Southern Pacific Review Editorial Services

Sunday, June 25, 2017

PSTD

by
Michael P. McManu
The strongest wind
is one that returns again,
after you believed it was gone—
reductionist yet reticent in memory.
Limbs snap and crack.
From an unseen fire comes the smell of smoke.
Bears awaken, hungry
for berries on the hillside
and deer rotting in declivities—
bloated, gut-shot, the unforgettable scent
a song that never goes away.
Here the hawks ignore gravity.
They ride the thermals,
searching for chickens feeding
on the only dirt they will ever know.
Bravo, bravo, bravo, I whisper,
I am in the company
of wild things,
where living or dying is the necessary order,
however chaotic the dream.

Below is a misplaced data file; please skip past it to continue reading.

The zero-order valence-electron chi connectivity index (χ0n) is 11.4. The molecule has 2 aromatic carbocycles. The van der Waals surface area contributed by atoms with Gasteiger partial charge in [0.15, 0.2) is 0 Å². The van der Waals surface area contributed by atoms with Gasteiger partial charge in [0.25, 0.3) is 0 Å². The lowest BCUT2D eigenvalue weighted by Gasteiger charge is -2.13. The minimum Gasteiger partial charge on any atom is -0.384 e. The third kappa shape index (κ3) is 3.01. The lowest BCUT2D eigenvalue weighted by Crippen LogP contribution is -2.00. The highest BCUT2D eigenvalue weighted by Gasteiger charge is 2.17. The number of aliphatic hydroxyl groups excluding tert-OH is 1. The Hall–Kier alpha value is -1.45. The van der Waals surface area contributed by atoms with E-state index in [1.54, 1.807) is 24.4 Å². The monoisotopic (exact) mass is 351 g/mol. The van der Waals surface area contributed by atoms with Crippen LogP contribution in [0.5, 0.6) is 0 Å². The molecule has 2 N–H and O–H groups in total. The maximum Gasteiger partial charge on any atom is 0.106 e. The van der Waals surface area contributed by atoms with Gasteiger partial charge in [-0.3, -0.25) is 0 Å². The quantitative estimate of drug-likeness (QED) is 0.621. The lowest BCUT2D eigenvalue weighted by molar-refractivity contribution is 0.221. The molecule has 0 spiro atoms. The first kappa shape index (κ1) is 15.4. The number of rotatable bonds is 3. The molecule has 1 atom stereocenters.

Some claim it. Others blame it.
But once trampled, is a flower ever the same?
When I am broken
from sleep, I come here searching
for moral ablution. Here,
in this forest, when teenagers blow themselves up,
they turn into fallen leaves and no one is hurt.
This is not holiness. This is the dreaming
about the golden-eyed god
who must commit suicide as penance
for whom it has created.

<address><em>Michael's work has appeared in numerous publications such as Louisiana Literature, Texas Review, Atlanta Review, Rattle, Prism International, The MacGuffin, Pennsylvania Review, The Dublin Quarterly, Texas Review, Burnside Review, and O-Dark-Thirty. He is the recipient of an Artist Fellowship Award from the Louisiana Division of the Arts. Michael's poetry has received Pushcart Prize nominations as well as The Virginia Award and The Oceans Prize.  His short story Boot Camp is forthcoming in Per Contra. Michael</em><em> attended Penn State and The University of Louisiana at Monroe and is a Navy Veteran and service-connected Disabled Veteran.</em></address>

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